Guest columnists Courtney Meyer, Carolyn Holstein, Emma Dragon and Dan Regish: Let’s save Russell School 


Published: 07-31-2023 4:41 PM

The future of Hadley’s iconic Russell School building is at stake. Will the town invest in this historic building? Residents resoundingly push for yes.

This one-of-a-kind 1894 Italianate structure functioned as Hopkins Academy from 1894-1909 and then middle and elementary students until 1996. It plays an important role in honoring the values stated in the town’s 2017 master plan: “Enhance the Town Center as a Livable, Walkable Community Center,” and “Preserve Historic and Architecturally Significant Structures and Landscapes.” Russell School was added to the National Register of Historic Places in 1977, as part of the Hadley Historic District.

In 1893, the townspeople voted unanimously to erect the building. At its dedication ceremony, resident George Smith called Russell School “one of the most perfect buildings of its kind in the Connecticut Valley … not a murmur is heard from one citizen against paying the $17,177.09 which it cost.”

The building has undergone three feasibility studies — the first was in 1995. The Old Mohawk Group’s study in 2013 stated that “the workmanship and materials of Russell School are of the highest quality. They have weathered well over the previous 120 years.” Their biggest concern was water infiltration, and estimated $6 million to rehabilitate the structure. In the 2019 study, Drummey Rosane Anderson (DRA, Inc.) estimated total rehabilitation to be $16-$22 million. Attempts to make repairs in 2015 and 2019 never moved forward. Town-approved Community Preservation Act (CPA) funds were never used to repair the roof, as promised.

The Select Board appointed a Russell School Committee (RSC) in July 2022 “to explore opportunities for the School and identify funding sources.” The RSC created and distributed a community survey that fall, receiving a strong rate of return with 562 responses — 432 being Hadley residents — accounting for 10% of Hadley residents ages 18 and over. Sixty-eight percent of Hadley respondents believe that it is important to preserve Russell School (44% very important, 24% somewhat important). Most popular among residents is to stabilize the building (42% strongly support, 21% somewhat support). The second most popular option is to rehabilitate and retain the structure for town use (36% strongly support, 26% somewhat support). Demolishing and selling the land is least popular among Hadley respondents (84% do not support), and demolishing and retaining the land is also unpopular (57% do not support).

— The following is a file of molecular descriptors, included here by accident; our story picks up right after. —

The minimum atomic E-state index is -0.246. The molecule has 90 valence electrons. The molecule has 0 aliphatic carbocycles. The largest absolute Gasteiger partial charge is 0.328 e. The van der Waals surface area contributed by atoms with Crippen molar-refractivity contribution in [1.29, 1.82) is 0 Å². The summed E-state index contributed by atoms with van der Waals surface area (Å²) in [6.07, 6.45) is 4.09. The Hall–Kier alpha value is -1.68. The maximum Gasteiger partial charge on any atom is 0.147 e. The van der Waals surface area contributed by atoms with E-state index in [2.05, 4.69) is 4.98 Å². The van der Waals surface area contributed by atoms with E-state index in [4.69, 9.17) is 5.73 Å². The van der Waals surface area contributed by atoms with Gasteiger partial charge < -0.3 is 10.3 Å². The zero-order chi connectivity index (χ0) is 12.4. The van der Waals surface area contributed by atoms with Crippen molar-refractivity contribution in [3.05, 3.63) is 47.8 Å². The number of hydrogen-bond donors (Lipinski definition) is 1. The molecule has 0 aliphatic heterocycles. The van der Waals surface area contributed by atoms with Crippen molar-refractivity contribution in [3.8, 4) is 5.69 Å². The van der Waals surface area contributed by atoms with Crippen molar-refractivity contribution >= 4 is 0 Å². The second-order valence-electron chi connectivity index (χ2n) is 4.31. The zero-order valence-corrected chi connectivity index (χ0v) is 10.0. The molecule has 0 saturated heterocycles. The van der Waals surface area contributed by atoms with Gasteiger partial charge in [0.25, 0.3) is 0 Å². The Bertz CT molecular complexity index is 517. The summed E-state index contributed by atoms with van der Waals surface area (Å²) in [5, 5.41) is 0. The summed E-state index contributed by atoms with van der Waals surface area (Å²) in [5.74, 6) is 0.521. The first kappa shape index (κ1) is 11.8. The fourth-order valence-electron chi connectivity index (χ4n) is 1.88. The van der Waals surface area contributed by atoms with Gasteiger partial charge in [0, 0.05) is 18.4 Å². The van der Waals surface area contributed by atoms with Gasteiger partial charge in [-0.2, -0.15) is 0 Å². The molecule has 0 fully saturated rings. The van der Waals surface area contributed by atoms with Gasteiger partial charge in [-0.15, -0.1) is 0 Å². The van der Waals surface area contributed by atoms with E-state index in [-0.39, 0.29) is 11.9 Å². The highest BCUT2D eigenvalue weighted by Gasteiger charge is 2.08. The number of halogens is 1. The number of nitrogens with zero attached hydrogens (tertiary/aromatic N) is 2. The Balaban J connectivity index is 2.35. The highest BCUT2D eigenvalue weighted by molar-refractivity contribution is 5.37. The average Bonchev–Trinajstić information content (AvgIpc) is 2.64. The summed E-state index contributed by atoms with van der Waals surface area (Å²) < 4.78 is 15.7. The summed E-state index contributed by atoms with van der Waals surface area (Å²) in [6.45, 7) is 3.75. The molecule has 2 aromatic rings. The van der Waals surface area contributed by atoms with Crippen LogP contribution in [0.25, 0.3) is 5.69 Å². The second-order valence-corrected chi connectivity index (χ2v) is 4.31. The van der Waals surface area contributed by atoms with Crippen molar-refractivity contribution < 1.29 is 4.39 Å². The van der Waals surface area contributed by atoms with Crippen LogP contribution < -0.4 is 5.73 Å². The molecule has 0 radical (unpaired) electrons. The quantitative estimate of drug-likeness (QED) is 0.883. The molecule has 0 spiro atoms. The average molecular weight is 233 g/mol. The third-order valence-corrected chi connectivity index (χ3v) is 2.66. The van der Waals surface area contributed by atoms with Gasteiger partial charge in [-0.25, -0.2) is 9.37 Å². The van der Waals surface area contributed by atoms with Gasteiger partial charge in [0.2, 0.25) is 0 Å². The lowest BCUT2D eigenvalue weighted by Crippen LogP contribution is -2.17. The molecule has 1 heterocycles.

Following the survey results, the RSC recommended to the Select Board that the structure be stabilized as soon as possible, to prevent further deterioration. The Committee researched funding opportunities to decrease the overall costs by several million dollars and, with the Select Board’s blessing, proceeded with a CPA application for stabilization in the amount of $1.2 million. The application was accepted and added to the annual Town Meeting warrant in May 2023.

However, two weeks prior to this full town vote, the Select Board requested that the stabilization article be removed. In its place was an article to spend $40,000 for a fourth feasibility study. This was approved 140-10 at Town Meeting after many spoke in favor of saving the building. We are hopeful that the town will listen to citizens’ concerns and move swiftly with the completion of the feasibility study. To date, a bid request for this work has not been posted. This neglected project needs to be taken off the town’s “backburner” for good, before another historic building deteriorates beyond repair.

Russell School’s ideal location makes it perfect for town departments such as Park and Recreation and Hopkins’ potential Career Technical Education expansion. This structure is a reminder of the pride our predecessors had for the building and Hadley’s children’s education, and provides assurance of the town center’s continued preservation. The Select Board voted to disband the RSC in July, but Hadley residents will continue to advocate for Russell School and our community.

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Learn more about the RSC’s work during its time as an active committee at

The Russell School Committee: Courtney Meyer, chair; Carolyn Holstein, clerk; Emma Dragon; and Dan Regish.